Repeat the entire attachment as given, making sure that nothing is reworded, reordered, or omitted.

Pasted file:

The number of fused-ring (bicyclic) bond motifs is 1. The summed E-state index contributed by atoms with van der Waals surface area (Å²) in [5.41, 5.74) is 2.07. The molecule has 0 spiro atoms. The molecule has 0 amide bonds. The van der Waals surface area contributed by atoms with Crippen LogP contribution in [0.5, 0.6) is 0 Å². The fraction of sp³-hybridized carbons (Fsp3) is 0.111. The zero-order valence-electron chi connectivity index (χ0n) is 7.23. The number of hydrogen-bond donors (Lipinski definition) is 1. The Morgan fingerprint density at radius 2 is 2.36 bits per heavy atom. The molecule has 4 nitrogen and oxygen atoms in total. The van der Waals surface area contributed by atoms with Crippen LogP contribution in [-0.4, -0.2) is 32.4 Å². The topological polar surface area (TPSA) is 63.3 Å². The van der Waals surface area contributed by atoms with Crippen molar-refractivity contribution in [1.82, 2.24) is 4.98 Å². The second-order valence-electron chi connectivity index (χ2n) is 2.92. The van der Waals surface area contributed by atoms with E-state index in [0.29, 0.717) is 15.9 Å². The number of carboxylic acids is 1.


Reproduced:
The number of fused-ring (bicyclic) bond motifs is 1. The summed E-state index contributed by atoms with van der Waals surface area (Å²) in [5.41, 5.74) is 2.07. The molecule has 0 spiro atoms. The molecule has 0 amide bonds. The van der Waals surface area contributed by atoms with Crippen LogP contribution in [0.5, 0.6) is 0 Å². The fraction of sp³-hybridized carbons (Fsp3) is 0.111. The zero-order valence-electron chi connectivity index (χ0n) is 7.23. The number of hydrogen-bond donors (Lipinski definition) is 1. The Morgan fingerprint density at radius 2 is 2.36 bits per heavy atom. The molecule has 4 nitrogen and oxygen atoms in total. The van der Waals surface area contributed by atoms with Crippen LogP contribution in [-0.4, -0.2) is 32.4 Å². The topological polar surface area (TPSA) is 63.3 Å². The van der Waals surface area contributed by atoms with Crippen molar-refractivity contribution in [1.82, 2.24) is 4.98 Å². The second-order valence-electron chi connectivity index (χ2n) is 2.92. The van der Waals surface area contributed by atoms with E-state index in [0.29, 0.717) is 15.9 Å². The number of carboxylic acids is 1.